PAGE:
“Fie, Mr Hobson fie,” cried the supple Mr Simkins, “how can you be so hard? for my share, I must needs own I think the poor lady’s to be pitied; for it must have been but a melancholy sight to her, to see her spouse cut off so in the flower of his youth, as one may say: and you ought to scorn to take exceptions at a lady’s proudness when she’s in so much trouble. To be sure, I can’t say myself as she was over-complaisant to make us welcome; but I hope I am above being so unpitiful as for to owe her a grudge for it now she’s so down in the mouth.”
“Let everybody be civil!” cried Mr Hobson, “that’s my notion; and then I shall be as much above being unpitiful as anybody else.”
“Mrs Harrel,” said Cecilia, “was then too unhappy, and is now, surely, too unfortunate, to make it possible any resentment should be harboured against her.”
“You speak, ma’am, like a lady of sense,” returned Mr Hobson, “and, indeed, that’s the character I hear of you; but for all that, ma’am, every body’s willing to stand up for their own friends, for which reason, ma’am, to be sure you’ll be making the best of it, both for the Relict, and the late gentleman himself; but, ma’am, if I was to make bold to speak my mind in a fair manner, what I should say would be this: a man here to go shooting himself with all his debts unpaid, is a mere piece of scandal, ma’am! I beg pardon, but what I say is, the truth’s the truth, and I can’t call it by no other nomination.”
Cecilia now, finding she had not any chance of pacifying him, rang for her servant and chair.
Mr Simkins then, affecting to lower his voice, said reproachfully to his friend “Indeed, Mr Hobson, to speak ingenusly, I must needs say I don’t think it over and above pelite in you to be so hard upon the young lady’s acquaintance that was, now he’s defunct. To be sure I can’t pretend for to deny but he behaved rather comical; for not paying of nobody, nor so much as making one a little compliment, or the like, though he made no bones of taking all one’s goods, and always chused to have the prime of every thing, why it’s what I can’t pretend to stand up for. But that’s neither here nor there, for if he had behaved as bad again, poor Miss could not tell how to help it; and I dares to say she had no more hand in it than nobody at all.”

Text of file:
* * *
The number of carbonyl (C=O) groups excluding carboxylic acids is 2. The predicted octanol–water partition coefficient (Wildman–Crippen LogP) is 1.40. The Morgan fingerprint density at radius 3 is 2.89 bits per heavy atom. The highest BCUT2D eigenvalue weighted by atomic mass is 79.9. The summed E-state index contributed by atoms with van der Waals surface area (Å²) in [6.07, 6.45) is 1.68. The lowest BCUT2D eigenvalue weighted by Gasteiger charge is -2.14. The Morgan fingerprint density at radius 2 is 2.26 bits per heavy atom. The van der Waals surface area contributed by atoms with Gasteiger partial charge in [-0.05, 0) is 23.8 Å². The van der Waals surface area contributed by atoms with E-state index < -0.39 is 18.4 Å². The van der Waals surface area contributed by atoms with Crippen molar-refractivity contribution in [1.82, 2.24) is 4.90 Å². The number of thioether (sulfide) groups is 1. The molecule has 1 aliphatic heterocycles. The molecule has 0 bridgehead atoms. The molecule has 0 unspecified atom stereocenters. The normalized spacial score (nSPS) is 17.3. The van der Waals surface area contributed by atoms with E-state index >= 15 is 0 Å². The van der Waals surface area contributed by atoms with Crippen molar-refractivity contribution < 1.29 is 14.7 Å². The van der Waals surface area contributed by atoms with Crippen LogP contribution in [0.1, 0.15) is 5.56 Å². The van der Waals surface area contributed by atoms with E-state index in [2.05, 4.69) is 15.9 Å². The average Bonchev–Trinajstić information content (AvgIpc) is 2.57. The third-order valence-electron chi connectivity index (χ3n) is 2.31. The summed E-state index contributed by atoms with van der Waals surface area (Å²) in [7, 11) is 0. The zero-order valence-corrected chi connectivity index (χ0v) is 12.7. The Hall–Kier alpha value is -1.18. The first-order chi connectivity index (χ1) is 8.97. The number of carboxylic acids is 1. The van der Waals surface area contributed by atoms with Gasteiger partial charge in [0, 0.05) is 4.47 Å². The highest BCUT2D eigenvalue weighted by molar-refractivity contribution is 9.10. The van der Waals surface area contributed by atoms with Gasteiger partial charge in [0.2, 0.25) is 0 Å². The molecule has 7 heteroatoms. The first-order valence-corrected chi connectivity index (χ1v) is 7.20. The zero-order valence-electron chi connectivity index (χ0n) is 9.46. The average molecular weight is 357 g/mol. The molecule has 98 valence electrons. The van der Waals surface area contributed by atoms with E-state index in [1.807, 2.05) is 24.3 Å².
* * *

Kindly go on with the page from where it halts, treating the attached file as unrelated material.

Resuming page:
“No, to be sure,” cried Mrs Belfield, “what should she have to do with it? Do you suppose a young lady of her fortune would want to take advantage of a person in trade? I am sure it would be both a shame and a sin if she did, for if she has not money enough, I wonder who has. And for my part, I think when a young lady has such a fine fortune as that, the only thing she has to do, is to be thinking of making a good use of it, by dividing it, as one may say, with a good husband. For as to keeping it all for herself, I dare say she’s a lady of too much generosity; and as to only marrying somebody that’s got as much of his own, why it is not half so much a favour: and if the young lady would take my advice, she’d marry for love, for as to lucre, she’s enough in all conscience.”
“As to all that,” said Mr Hobson, “it makes no alteration in my argument; I am speaking to the purpose, and not for the matter of complaisance: and therefore I’m bold to say Mr Harrel’s action had nothing of the gentleman in it. A man has a right to his own life, you’ll tell me; but what of that? that’s no argument at all, for it does not give him a bit the more right to my property; and a man’s running in debt, and spending other people’s substances, for no reason in the world but just because he can blow out his own brains when he’s done — though it’s a thing neither lawful nor religious to do — why it’s acting quite out of character, and a great hardship to trade into the bargain.”
“I heartily wish it had been otherwise,” said Cecilia; “but I still hope, if any thing can be done for Mrs Harrel, you will not object to such a proposal.”